Ham Radio Playing a Part in the Egyptian Protests?

There has been some chatter on my ham radio mailing lists about the role ham radio may or may not be playing in the protests against the government in Egypt. The first pointer was to the article “Egypt’s Internet Still Offline,” published on January 27. The first comment exhort Egyptian Internet users to get on hamsphere.com.

The question then is how do they get on hamsphere if Internet service is not available? The answer seems to be that the government turned off the DNS servers, so if users were using DNS servers other than the government-run servers, such as the Google servers, they’d still have some access.

Another ham noted that there seemed to be several groups trying to coordinate efforts to communicate directly with Egyptians. He pointed to this page on reddit.com.

There’s also a post on QRZ.Com that notes that a group called Telecomix, a European group that supports a free and open Internet, was looking for radio operators that might be able to get a message into Egypt.

Another ham cautioned that “hams in most middle-Eastern nations were either members of the ruling government, trusted friend that openly support a ruling government or members of a nations secret police.  With the exception of outsiders visiting a given middle-East nation operating with a visitors license, there are no hams among the citizenry.” He went on to say that if there are communications being heard on the ham bands, they are probably from “freebanders,” and it would be illegal, of course to communicate with them.

Furthermore, you really might not want to support a group just because they’re calling for the overthrow of an arguably dictatorial government. Just look at what happened in Iran. I’m not sure that you can say that the people there are better off than they were before.

The upshot is that ham radio operators should be very careful about getting involved in something like this. Ham radio operators are generally not the most politically informed, and while this may all sound romantic, doing the right thing is not so easy to determine. Let’s not make a bad situation worse.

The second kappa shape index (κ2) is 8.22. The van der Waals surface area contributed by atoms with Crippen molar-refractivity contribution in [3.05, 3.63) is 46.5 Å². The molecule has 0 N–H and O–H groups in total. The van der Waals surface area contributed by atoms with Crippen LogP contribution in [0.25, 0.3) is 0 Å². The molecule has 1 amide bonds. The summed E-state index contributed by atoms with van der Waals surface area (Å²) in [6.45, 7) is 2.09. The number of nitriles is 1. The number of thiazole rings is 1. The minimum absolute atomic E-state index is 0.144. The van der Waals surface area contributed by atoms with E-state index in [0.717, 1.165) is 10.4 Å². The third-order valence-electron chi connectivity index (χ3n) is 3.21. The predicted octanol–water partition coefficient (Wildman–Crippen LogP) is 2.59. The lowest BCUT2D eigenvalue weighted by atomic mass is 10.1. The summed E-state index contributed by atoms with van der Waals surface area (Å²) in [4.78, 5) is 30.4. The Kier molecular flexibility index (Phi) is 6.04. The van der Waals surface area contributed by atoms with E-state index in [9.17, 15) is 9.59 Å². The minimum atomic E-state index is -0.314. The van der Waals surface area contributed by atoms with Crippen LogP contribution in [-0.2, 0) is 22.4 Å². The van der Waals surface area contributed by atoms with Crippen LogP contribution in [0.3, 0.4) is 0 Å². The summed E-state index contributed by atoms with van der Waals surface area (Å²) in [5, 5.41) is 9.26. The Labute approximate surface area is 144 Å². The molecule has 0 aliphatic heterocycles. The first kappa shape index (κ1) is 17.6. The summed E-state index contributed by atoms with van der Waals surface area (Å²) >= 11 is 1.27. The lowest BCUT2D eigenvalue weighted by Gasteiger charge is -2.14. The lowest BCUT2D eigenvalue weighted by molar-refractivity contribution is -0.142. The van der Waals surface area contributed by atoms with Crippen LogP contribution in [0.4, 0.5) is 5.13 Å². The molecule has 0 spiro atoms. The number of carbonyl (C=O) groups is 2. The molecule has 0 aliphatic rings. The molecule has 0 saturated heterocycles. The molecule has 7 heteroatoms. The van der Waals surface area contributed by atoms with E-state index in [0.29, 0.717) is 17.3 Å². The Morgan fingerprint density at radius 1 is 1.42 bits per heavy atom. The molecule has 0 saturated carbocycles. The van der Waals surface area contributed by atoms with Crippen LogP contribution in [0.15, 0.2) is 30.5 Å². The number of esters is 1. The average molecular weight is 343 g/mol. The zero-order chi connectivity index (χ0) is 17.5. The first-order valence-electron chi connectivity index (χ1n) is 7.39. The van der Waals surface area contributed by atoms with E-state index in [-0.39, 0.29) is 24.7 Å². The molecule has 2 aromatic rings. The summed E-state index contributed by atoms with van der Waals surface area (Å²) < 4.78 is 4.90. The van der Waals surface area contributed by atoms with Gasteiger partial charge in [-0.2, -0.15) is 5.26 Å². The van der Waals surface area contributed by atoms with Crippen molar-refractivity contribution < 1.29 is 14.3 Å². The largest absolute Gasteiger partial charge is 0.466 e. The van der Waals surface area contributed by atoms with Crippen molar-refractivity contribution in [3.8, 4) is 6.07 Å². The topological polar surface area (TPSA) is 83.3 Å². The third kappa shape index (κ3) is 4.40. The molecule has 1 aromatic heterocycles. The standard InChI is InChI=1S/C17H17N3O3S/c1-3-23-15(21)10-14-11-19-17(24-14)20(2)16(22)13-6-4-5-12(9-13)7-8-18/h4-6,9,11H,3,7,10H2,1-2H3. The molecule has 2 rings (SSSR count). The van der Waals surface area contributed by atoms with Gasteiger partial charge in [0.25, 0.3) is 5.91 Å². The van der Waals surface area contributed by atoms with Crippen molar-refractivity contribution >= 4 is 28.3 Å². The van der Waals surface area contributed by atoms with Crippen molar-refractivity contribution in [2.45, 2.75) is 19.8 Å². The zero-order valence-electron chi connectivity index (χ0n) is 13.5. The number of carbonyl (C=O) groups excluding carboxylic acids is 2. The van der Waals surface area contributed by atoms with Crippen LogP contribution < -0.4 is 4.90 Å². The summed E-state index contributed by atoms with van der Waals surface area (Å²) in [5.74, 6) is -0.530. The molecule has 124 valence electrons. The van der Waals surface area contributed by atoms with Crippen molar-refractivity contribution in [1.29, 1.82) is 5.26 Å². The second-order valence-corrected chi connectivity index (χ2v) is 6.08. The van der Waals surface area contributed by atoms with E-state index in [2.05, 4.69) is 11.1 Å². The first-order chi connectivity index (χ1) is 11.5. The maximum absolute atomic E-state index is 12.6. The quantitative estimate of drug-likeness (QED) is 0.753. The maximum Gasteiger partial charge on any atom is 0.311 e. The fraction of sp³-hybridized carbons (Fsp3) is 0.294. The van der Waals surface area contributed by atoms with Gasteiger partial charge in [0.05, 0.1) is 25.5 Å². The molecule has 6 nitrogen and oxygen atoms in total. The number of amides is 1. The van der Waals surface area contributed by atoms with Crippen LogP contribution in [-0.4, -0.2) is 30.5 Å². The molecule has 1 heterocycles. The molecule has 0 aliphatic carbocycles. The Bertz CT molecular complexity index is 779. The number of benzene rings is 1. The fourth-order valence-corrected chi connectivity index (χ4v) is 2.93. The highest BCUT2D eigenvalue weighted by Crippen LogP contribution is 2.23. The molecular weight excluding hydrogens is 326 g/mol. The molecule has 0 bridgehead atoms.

UPDATE 1/30/11, 2100Z
A story in the Huffington Post reports:

The group says it’s also worked on receiving and decoding amateur radio messages, sent on frequencies recommended by the group of activists. While these groups have only been able to receive a small amount of messages of a short length with an unknown source, the Egyptian people’s use of amateur radio to transmit messages represents an interesting utilization of old-fashioned technology to circumvent government restrictions.

Holy QSO, Batman!

In the past couple of weeks, I’ve worked two special event DX stations, both having a religious theme:

  • PR150PLMPR150PLM is a special event station celebrating the 150th anniversary of the  birthday (January 21, 1861) of  Brazilian’s scientist, inventor and radio pioneer, Priest Landell de Moura. The station is active only until January 31, so if you want to work it you’ll have to hurry. I worked it on 40m CW, but their QRZ.Com page says that they are active on 10, 15, 17, 20, 30, 40 and 80m  SSB,  CW and digital modes. QSL via PR7AYE (pray, get it?), direct or via the bureau.
  • LZ11PGPLZ11PGP is a special callsign created to honor the Bulgarian Saints Gavriil Lesnovski and Prohor Pshinski. Furthermore, the QRZ.Com page goes on to say that contacting LZ11PGP counts toward the  “All Bulgarian Saints” award and 10 points towards “St. Teodosii Tyrnovski” award. To qualify for the award, European stations must contact 10 of the 14 stations using special callsigns commemorating Bulgarian Orthodox Saints. Stations outside Europe need only make five contacts. For a complete list of special callsigns, see the LZ11PGP QRZ.Com page.

Taking My Show on the Road